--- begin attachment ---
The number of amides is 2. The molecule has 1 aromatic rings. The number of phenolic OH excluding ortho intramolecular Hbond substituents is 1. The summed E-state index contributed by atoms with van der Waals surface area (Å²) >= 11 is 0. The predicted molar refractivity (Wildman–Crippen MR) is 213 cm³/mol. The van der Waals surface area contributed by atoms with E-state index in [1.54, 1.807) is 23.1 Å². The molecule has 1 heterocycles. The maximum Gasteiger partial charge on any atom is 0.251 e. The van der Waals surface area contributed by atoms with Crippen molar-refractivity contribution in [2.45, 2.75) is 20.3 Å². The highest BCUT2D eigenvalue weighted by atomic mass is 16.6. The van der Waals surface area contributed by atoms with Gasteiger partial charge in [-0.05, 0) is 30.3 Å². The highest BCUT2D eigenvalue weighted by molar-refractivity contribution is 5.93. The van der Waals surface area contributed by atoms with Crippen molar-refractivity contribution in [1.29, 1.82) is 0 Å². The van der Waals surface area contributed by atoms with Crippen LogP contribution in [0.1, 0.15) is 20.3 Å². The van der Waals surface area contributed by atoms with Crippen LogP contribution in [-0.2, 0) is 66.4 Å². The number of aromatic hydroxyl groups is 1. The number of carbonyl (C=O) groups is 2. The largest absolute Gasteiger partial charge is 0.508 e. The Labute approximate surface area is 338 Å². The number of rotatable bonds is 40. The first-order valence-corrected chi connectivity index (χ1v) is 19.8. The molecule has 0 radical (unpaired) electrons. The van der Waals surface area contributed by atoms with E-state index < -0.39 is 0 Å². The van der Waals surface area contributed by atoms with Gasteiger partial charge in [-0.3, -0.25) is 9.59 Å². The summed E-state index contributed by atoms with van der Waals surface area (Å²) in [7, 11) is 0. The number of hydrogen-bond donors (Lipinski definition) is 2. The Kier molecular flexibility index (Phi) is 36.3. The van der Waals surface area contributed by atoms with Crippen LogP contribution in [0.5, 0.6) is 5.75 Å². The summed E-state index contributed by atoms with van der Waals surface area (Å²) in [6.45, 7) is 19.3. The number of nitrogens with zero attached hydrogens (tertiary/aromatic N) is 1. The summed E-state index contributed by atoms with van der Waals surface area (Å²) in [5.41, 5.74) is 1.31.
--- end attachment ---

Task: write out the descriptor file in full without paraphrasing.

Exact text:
The number of amides is 2. The molecule has 1 aromatic rings. The number of phenolic OH excluding ortho intramolecular Hbond substituents is 1. The summed E-state index contributed by atoms with van der Waals surface area (Å²) >= 11 is 0. The predicted molar refractivity (Wildman–Crippen MR) is 213 cm³/mol. The van der Waals surface area contributed by atoms with E-state index in [1.54, 1.807) is 23.1 Å². The molecule has 1 heterocycles. The maximum Gasteiger partial charge on any atom is 0.251 e. The van der Waals surface area contributed by atoms with Crippen molar-refractivity contribution in [2.45, 2.75) is 20.3 Å². The highest BCUT2D eigenvalue weighted by atomic mass is 16.6. The van der Waals surface area contributed by atoms with Gasteiger partial charge in [-0.05, 0) is 30.3 Å². The highest BCUT2D eigenvalue weighted by molar-refractivity contribution is 5.93. The van der Waals surface area contributed by atoms with Crippen molar-refractivity contribution in [1.29, 1.82) is 0 Å². The van der Waals surface area contributed by atoms with Crippen LogP contribution in [0.1, 0.15) is 20.3 Å². The van der Waals surface area contributed by atoms with Crippen LogP contribution in [-0.2, 0) is 66.4 Å². The number of aromatic hydroxyl groups is 1. The number of carbonyl (C=O) groups is 2. The largest absolute Gasteiger partial charge is 0.508 e. The Labute approximate surface area is 338 Å². The number of rotatable bonds is 40. The first-order valence-corrected chi connectivity index (χ1v) is 19.8. The molecule has 0 radical (unpaired) electrons. The van der Waals surface area contributed by atoms with E-state index < -0.39 is 0 Å². The van der Waals surface area contributed by atoms with Gasteiger partial charge in [-0.3, -0.25) is 9.59 Å². The summed E-state index contributed by atoms with van der Waals surface area (Å²) in [7, 11) is 0. The number of hydrogen-bond donors (Lipinski definition) is 2. The Kier molecular flexibility index (Phi) is 36.3. The van der Waals surface area contributed by atoms with Crippen LogP contribution in [0.5, 0.6) is 5.75 Å². The summed E-state index contributed by atoms with van der Waals surface area (Å²) in [6.45, 7) is 19.3. The number of nitrogens with zero attached hydrogens (tertiary/aromatic N) is 1. The summed E-state index contributed by atoms with van der Waals surface area (Å²) in [5.41, 5.74) is 1.31.